I'm looking for a strict book/pdf about logic which discusses formal systems in great detail. I only know basic stuff. It should cover:

  • definitions (like $(\exists x \varphi\leftrightarrow\lnot\forall x\lnot\varphi))$ inside the formal system (what to take care of when making definitions in a formal system)

  • distinct variables (and that we can make a formal system without the concept of "free" variables)

  • substitutions (would be nice if most would be taken care of "inside" the formal system)

  • using classes in zfc in a way, that they can always be eliminated (with proof)

  • defining ordinal addition etc. "inside" the formal system and working with the definition "inside" the formal system.


I shall suggest the resources linked from here. In particular since you seem to know basic logic, you probably should go straight to Stephen Simpson's notes. As for your desire to use classes in ZFC in a way that can be eliminated, you can rigorously manipulate definable classes and class functions by adding definitorial expansion to ZFC, because it is conservative and can be eliminated, which any proper logic textbook should mention (such as Rautenberg's in my first link). I think my second link should also address your question about ordinals; they form a definable class over ZFC and hence you can formally reason about them via definitorial expansion.

  • $\begingroup$ Thanks for the links! But this isn't really what I'm looking for. I'm looking for a book/pdf which actually is creating a fromal system and is working in it (as rigorous as possible, ofcourse it can't contain a formal proof for everything but there should be some in it). It should also at some point define the ordinals in the system (and addition, multiplication... of them). Your answer about definitorial expansion looks interesting, I will look into it! $\endgroup$ – owo Apr 7 '17 at 12:09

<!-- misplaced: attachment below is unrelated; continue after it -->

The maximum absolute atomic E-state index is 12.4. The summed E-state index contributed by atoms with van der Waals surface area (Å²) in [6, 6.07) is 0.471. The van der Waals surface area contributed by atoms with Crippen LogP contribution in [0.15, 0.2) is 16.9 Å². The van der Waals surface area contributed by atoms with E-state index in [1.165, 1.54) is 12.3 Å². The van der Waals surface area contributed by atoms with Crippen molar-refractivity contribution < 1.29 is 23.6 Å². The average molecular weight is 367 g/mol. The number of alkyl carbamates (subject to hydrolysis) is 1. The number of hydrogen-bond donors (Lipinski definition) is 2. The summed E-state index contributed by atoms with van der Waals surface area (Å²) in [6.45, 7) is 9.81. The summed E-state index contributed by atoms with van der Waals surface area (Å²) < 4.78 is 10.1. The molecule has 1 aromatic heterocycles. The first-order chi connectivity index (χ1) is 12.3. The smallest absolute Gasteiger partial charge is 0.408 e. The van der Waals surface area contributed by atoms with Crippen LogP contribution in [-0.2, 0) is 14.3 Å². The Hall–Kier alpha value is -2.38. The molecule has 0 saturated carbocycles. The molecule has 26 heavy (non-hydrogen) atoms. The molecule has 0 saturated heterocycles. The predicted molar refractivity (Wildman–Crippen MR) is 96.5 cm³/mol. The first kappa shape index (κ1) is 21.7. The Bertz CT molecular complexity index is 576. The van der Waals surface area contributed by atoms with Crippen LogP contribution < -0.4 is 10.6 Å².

• $\begingroup$ @owo: It is hard to find such a book because most mathematicians and logicians are comfortable working with natural language, as long as they can be sure what they do can be translated into a suitable formal system, usually ZFC for modern mathematics. I know you're looking for a more explicitly formal kind, but actually as long as you fully grasp the notion of definitorial expansion, you will be able to mentally formalize what you read. $\endgroup$ – user21820 Apr 8 '17 at 7:43
  • $\begingroup$ @owo: I also realize that I missed one point in your question about having no free variables. I personally prefer that style, and if you're interested you can look up my description of one Fitch-style system that enforces every variable to be bound and also no variable shadowing. I don't know of any book with proofs written in that kind of Fitch-style format though. $\endgroup$ – user21820 Apr 8 '17 at 7:46

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